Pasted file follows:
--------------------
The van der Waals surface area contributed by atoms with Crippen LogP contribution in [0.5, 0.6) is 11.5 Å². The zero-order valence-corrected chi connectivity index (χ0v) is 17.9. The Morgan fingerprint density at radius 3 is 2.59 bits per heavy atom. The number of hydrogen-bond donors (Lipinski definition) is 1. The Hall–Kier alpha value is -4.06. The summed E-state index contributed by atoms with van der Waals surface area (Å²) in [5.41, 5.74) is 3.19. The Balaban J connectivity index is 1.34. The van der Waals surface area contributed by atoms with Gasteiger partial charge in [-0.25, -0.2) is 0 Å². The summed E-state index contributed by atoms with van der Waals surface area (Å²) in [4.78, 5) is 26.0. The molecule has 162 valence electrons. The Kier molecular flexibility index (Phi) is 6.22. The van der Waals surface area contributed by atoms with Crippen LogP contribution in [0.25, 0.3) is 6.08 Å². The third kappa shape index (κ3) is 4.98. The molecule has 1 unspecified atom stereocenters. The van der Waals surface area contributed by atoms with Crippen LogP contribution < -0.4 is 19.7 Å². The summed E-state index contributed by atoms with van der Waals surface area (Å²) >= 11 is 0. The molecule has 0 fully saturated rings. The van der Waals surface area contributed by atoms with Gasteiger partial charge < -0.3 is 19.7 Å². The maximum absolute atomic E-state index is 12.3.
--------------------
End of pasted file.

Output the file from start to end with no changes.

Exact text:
The van der Waals surface area contributed by atoms with Crippen LogP contribution in [0.5, 0.6) is 11.5 Å². The zero-order valence-corrected chi connectivity index (χ0v) is 17.9. The Morgan fingerprint density at radius 3 is 2.59 bits per heavy atom. The number of hydrogen-bond donors (Lipinski definition) is 1. The Hall–Kier alpha value is -4.06. The summed E-state index contributed by atoms with van der Waals surface area (Å²) in [5.41, 5.74) is 3.19. The Balaban J connectivity index is 1.34. The van der Waals surface area contributed by atoms with Gasteiger partial charge in [-0.25, -0.2) is 0 Å². The summed E-state index contributed by atoms with van der Waals surface area (Å²) in [4.78, 5) is 26.0. The molecule has 162 valence electrons. The Kier molecular flexibility index (Phi) is 6.22. The van der Waals surface area contributed by atoms with Crippen LogP contribution in [0.25, 0.3) is 6.08 Å². The third kappa shape index (κ3) is 4.98. The molecule has 1 unspecified atom stereocenters. The van der Waals surface area contributed by atoms with Crippen LogP contribution < -0.4 is 19.7 Å². The summed E-state index contributed by atoms with van der Waals surface area (Å²) >= 11 is 0. The molecule has 0 fully saturated rings. The van der Waals surface area contributed by atoms with Gasteiger partial charge < -0.3 is 19.7 Å². The maximum absolute atomic E-state index is 12.3.